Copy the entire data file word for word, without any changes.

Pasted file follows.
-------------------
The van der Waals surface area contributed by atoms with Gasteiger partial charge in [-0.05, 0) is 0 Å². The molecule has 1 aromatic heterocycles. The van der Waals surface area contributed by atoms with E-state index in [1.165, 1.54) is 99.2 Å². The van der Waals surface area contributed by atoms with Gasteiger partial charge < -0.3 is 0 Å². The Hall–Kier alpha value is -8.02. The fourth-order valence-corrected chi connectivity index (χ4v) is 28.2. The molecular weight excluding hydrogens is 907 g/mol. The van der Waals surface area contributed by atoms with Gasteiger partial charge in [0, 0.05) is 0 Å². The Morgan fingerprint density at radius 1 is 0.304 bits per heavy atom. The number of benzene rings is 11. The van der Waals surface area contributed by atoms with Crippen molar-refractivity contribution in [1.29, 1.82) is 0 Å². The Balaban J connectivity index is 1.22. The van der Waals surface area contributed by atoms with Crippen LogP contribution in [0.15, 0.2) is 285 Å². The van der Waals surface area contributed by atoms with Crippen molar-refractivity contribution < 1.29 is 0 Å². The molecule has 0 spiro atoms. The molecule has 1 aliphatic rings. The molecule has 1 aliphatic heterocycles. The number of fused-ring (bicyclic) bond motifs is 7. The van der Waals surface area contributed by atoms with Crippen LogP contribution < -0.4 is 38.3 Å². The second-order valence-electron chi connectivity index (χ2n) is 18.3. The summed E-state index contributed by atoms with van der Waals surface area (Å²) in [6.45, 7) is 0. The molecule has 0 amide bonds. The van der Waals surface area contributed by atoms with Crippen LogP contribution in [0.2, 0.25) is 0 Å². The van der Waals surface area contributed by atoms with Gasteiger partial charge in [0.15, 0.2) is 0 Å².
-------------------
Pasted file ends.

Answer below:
The van der Waals surface area contributed by atoms with Gasteiger partial charge in [-0.05, 0) is 0 Å². The molecule has 1 aromatic heterocycles. The van der Waals surface area contributed by atoms with E-state index in [1.165, 1.54) is 99.2 Å². The van der Waals surface area contributed by atoms with Gasteiger partial charge < -0.3 is 0 Å². The Hall–Kier alpha value is -8.02. The fourth-order valence-corrected chi connectivity index (χ4v) is 28.2. The molecular weight excluding hydrogens is 907 g/mol. The van der Waals surface area contributed by atoms with Gasteiger partial charge in [0, 0.05) is 0 Å². The Morgan fingerprint density at radius 1 is 0.304 bits per heavy atom. The number of benzene rings is 11. The van der Waals surface area contributed by atoms with Crippen molar-refractivity contribution in [1.29, 1.82) is 0 Å². The Balaban J connectivity index is 1.22. The van der Waals surface area contributed by atoms with Crippen LogP contribution in [0.15, 0.2) is 285 Å². The van der Waals surface area contributed by atoms with Crippen molar-refractivity contribution < 1.29 is 0 Å². The molecule has 0 spiro atoms. The molecule has 1 aliphatic rings. The molecule has 1 aliphatic heterocycles. The number of fused-ring (bicyclic) bond motifs is 7. The van der Waals surface area contributed by atoms with Crippen LogP contribution < -0.4 is 38.3 Å². The second-order valence-electron chi connectivity index (χ2n) is 18.3. The summed E-state index contributed by atoms with van der Waals surface area (Å²) in [6.45, 7) is 0. The molecule has 0 amide bonds. The van der Waals surface area contributed by atoms with Crippen LogP contribution in [0.2, 0.25) is 0 Å². The van der Waals surface area contributed by atoms with Gasteiger partial charge in [0.15, 0.2) is 0 Å².